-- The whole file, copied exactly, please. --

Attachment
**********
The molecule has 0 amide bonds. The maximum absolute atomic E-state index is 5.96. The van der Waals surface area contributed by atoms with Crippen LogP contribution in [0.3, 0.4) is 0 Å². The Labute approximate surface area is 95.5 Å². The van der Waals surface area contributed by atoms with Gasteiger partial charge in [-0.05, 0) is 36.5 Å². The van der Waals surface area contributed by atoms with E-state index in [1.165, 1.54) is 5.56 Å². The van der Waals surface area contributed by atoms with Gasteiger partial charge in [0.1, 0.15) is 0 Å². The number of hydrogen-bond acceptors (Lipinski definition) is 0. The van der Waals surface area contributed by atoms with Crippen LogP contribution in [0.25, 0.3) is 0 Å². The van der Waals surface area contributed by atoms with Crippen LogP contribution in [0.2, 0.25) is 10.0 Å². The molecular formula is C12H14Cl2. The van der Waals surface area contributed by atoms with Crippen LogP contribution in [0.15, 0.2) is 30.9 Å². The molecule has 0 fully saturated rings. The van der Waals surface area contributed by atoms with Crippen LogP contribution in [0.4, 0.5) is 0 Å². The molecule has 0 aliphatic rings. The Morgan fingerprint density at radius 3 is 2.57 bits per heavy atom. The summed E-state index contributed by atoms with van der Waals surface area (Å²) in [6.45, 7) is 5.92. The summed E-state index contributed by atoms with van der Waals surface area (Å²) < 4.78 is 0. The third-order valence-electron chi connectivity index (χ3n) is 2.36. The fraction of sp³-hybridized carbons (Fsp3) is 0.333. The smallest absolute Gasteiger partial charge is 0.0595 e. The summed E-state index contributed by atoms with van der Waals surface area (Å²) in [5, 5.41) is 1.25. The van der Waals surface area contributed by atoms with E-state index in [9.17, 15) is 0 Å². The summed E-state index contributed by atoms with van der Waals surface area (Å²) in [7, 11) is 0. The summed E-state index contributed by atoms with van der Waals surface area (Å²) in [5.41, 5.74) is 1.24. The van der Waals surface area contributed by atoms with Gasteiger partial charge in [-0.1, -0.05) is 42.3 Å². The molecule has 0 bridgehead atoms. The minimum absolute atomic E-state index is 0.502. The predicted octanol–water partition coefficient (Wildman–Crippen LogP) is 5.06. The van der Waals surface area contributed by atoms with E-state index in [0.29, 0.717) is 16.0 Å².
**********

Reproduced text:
The molecule has 0 amide bonds. The maximum absolute atomic E-state index is 5.96. The van der Waals surface area contributed by atoms with Crippen LogP contribution in [0.3, 0.4) is 0 Å². The Labute approximate surface area is 95.5 Å². The van der Waals surface area contributed by atoms with Gasteiger partial charge in [-0.05, 0) is 36.5 Å². The van der Waals surface area contributed by atoms with E-state index in [1.165, 1.54) is 5.56 Å². The van der Waals surface area contributed by atoms with Gasteiger partial charge in [0.1, 0.15) is 0 Å². The number of hydrogen-bond acceptors (Lipinski definition) is 0. The van der Waals surface area contributed by atoms with Crippen LogP contribution in [0.25, 0.3) is 0 Å². The van der Waals surface area contributed by atoms with Crippen LogP contribution in [0.2, 0.25) is 10.0 Å². The molecular formula is C12H14Cl2. The van der Waals surface area contributed by atoms with Crippen LogP contribution in [0.15, 0.2) is 30.9 Å². The molecule has 0 fully saturated rings. The van der Waals surface area contributed by atoms with Crippen LogP contribution in [0.4, 0.5) is 0 Å². The molecule has 0 aliphatic rings. The Morgan fingerprint density at radius 3 is 2.57 bits per heavy atom. The summed E-state index contributed by atoms with van der Waals surface area (Å²) in [6.45, 7) is 5.92. The summed E-state index contributed by atoms with van der Waals surface area (Å²) < 4.78 is 0. The third-order valence-electron chi connectivity index (χ3n) is 2.36. The fraction of sp³-hybridized carbons (Fsp3) is 0.333. The smallest absolute Gasteiger partial charge is 0.0595 e. The summed E-state index contributed by atoms with van der Waals surface area (Å²) in [5, 5.41) is 1.25. The van der Waals surface area contributed by atoms with E-state index in [9.17, 15) is 0 Å². The summed E-state index contributed by atoms with van der Waals surface area (Å²) in [7, 11) is 0. The summed E-state index contributed by atoms with van der Waals surface area (Å²) in [5.41, 5.74) is 1.24. The van der Waals surface area contributed by atoms with Gasteiger partial charge in [-0.1, -0.05) is 42.3 Å². The molecule has 0 bridgehead atoms. The minimum absolute atomic E-state index is 0.502. The predicted octanol–water partition coefficient (Wildman–Crippen LogP) is 5.06. The van der Waals surface area contributed by atoms with E-state index in [0.29, 0.717) is 16.0 Å².